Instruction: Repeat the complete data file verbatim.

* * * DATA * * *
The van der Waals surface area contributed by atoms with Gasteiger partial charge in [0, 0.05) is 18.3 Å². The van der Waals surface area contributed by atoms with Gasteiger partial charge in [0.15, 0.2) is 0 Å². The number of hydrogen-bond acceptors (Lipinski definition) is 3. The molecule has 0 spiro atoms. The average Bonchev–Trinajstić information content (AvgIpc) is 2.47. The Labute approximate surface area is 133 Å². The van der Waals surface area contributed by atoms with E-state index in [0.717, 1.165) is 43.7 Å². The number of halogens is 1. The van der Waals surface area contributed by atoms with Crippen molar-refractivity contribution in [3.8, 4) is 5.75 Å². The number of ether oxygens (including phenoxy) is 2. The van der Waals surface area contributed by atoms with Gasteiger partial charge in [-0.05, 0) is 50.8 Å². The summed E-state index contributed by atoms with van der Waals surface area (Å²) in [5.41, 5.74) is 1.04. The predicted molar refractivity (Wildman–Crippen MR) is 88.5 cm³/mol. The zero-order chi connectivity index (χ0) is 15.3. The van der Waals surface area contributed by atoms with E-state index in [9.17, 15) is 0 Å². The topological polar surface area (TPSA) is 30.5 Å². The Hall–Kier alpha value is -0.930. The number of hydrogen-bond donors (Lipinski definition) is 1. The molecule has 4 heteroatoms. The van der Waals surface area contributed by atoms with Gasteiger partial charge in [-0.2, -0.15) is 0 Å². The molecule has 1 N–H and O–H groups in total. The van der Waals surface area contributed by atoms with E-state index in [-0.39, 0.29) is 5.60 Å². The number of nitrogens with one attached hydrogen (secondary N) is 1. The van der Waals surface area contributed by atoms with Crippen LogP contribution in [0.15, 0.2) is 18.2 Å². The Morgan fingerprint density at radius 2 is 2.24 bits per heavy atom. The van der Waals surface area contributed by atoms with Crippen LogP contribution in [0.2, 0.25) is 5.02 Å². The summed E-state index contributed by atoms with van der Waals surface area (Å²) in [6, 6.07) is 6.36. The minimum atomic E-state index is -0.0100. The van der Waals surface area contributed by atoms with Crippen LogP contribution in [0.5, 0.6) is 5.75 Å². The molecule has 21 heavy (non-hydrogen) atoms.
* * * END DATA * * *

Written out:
The van der Waals surface area contributed by atoms with Gasteiger partial charge in [0, 0.05) is 18.3 Å². The van der Waals surface area contributed by atoms with Gasteiger partial charge in [0.15, 0.2) is 0 Å². The number of hydrogen-bond acceptors (Lipinski definition) is 3. The molecule has 0 spiro atoms. The average Bonchev–Trinajstić information content (AvgIpc) is 2.47. The Labute approximate surface area is 133 Å². The van der Waals surface area contributed by atoms with E-state index in [0.717, 1.165) is 43.7 Å². The number of halogens is 1. The van der Waals surface area contributed by atoms with Crippen molar-refractivity contribution in [3.8, 4) is 5.75 Å². The number of ether oxygens (including phenoxy) is 2. The van der Waals surface area contributed by atoms with Gasteiger partial charge in [-0.05, 0) is 50.8 Å². The summed E-state index contributed by atoms with van der Waals surface area (Å²) in [5.41, 5.74) is 1.04. The predicted molar refractivity (Wildman–Crippen MR) is 88.5 cm³/mol. The zero-order chi connectivity index (χ0) is 15.3. The van der Waals surface area contributed by atoms with E-state index in [9.17, 15) is 0 Å². The topological polar surface area (TPSA) is 30.5 Å². The Hall–Kier alpha value is -0.930. The number of hydrogen-bond donors (Lipinski definition) is 1. The molecule has 4 heteroatoms. The van der Waals surface area contributed by atoms with Gasteiger partial charge in [-0.2, -0.15) is 0 Å². The molecule has 1 N–H and O–H groups in total. The van der Waals surface area contributed by atoms with E-state index in [-0.39, 0.29) is 5.60 Å². The number of nitrogens with one attached hydrogen (secondary N) is 1. The van der Waals surface area contributed by atoms with Crippen LogP contribution in [0.15, 0.2) is 18.2 Å². The Morgan fingerprint density at radius 2 is 2.24 bits per heavy atom. The van der Waals surface area contributed by atoms with Crippen LogP contribution in [0.2, 0.25) is 5.02 Å². The summed E-state index contributed by atoms with van der Waals surface area (Å²) in [6, 6.07) is 6.36. The minimum atomic E-state index is -0.0100. The van der Waals surface area contributed by atoms with Crippen LogP contribution in [0.5, 0.6) is 5.75 Å². The molecule has 21 heavy (non-hydrogen) atoms.